Delphine Boël, the supposed daughter of King Albert II of Belgium, is going to court tomorrow to demand a sample of the former King’s DNA. She has been fighting to be recognised as his daughter. Her case had been declared inadmissible, but she has appealed this decision. Considering the age of the King, she wishes to preserve the DNA for when her appeal overturns the original decision if it does.
Her legal father is the 89-year-old Jacques Boël, but a DNA-test has already proved that he is not her biological father. Delphine was born in 1968 as the daughter of Baroness Sybille de Selys Longchamps and was officially recognised by her mother’s husband Jonkheer Jacques Boël (of which the English equivalent would be Esquire). The King made a reference to a crisis ‘thirty years ago’ in the 1999 Christmas speech but has otherwise remained silent on the subject. Delphine Boël has always claimed that it was not about any inheritance, as her legitimate father is much richer than the King.
In 2013, Delphine summoned King Albert and two of his children, the Duke of Brabant, now King Philippe and Princess Astrid of Belgium, the Archduchess of Austria-Este to court in hopes of obtaining DNA for testing purposes. The King enjoyed immunity at the time, but his abdication in July 2013 opened the way for a new procedure.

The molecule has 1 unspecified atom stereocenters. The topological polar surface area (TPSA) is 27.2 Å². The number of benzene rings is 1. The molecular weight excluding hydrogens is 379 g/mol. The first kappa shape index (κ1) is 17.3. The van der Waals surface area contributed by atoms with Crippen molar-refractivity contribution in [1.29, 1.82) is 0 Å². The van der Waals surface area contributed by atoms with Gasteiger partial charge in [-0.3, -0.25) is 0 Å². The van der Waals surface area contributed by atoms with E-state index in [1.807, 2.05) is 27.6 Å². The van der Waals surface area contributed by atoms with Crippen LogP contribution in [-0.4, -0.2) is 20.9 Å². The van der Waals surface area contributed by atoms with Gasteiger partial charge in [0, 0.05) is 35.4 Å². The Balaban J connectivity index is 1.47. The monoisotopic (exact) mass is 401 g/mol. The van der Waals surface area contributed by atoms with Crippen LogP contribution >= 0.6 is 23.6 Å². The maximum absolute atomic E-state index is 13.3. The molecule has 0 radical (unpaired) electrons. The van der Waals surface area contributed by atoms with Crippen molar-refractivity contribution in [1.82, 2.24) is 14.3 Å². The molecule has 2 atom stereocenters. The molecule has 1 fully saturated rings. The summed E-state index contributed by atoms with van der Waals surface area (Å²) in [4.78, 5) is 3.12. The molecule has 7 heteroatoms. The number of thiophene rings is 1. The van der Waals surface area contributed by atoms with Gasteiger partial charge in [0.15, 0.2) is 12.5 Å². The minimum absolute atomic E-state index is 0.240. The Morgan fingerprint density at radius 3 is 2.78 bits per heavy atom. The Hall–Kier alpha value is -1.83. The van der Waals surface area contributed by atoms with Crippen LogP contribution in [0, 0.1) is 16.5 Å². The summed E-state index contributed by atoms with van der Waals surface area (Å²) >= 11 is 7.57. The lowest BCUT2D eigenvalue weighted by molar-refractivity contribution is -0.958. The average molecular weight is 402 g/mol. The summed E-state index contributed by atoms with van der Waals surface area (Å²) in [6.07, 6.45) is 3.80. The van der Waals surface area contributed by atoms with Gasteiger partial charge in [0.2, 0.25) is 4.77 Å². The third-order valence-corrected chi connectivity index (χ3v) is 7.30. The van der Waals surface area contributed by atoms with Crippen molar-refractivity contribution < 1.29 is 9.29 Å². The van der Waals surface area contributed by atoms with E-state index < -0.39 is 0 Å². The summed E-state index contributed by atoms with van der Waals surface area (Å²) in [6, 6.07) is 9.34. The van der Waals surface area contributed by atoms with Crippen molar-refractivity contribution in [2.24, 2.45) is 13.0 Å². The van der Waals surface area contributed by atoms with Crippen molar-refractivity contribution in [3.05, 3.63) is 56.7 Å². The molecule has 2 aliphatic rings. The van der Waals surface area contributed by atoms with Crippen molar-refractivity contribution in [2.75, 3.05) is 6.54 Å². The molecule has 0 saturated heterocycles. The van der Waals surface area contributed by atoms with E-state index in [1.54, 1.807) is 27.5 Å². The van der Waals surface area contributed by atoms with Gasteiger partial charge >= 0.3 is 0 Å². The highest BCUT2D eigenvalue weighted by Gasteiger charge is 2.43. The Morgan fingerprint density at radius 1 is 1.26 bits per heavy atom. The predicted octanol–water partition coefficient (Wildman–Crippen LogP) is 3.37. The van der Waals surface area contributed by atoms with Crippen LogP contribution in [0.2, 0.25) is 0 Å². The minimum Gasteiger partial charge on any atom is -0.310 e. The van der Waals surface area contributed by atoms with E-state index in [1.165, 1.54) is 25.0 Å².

She ran into some trouble when she wished to revoke the paternity of Jacques Boël, as this had to be done before you turn 22 or within a year of learning that your parent is not actually your parent. Belgium’s constitutional court has ruled that the right to know who your biological parent is, is more important than the age limit.
The former King of the Belgians was part of a great deal of Delphine’s childhood but has wanted nothing to do with her for the past 20 years.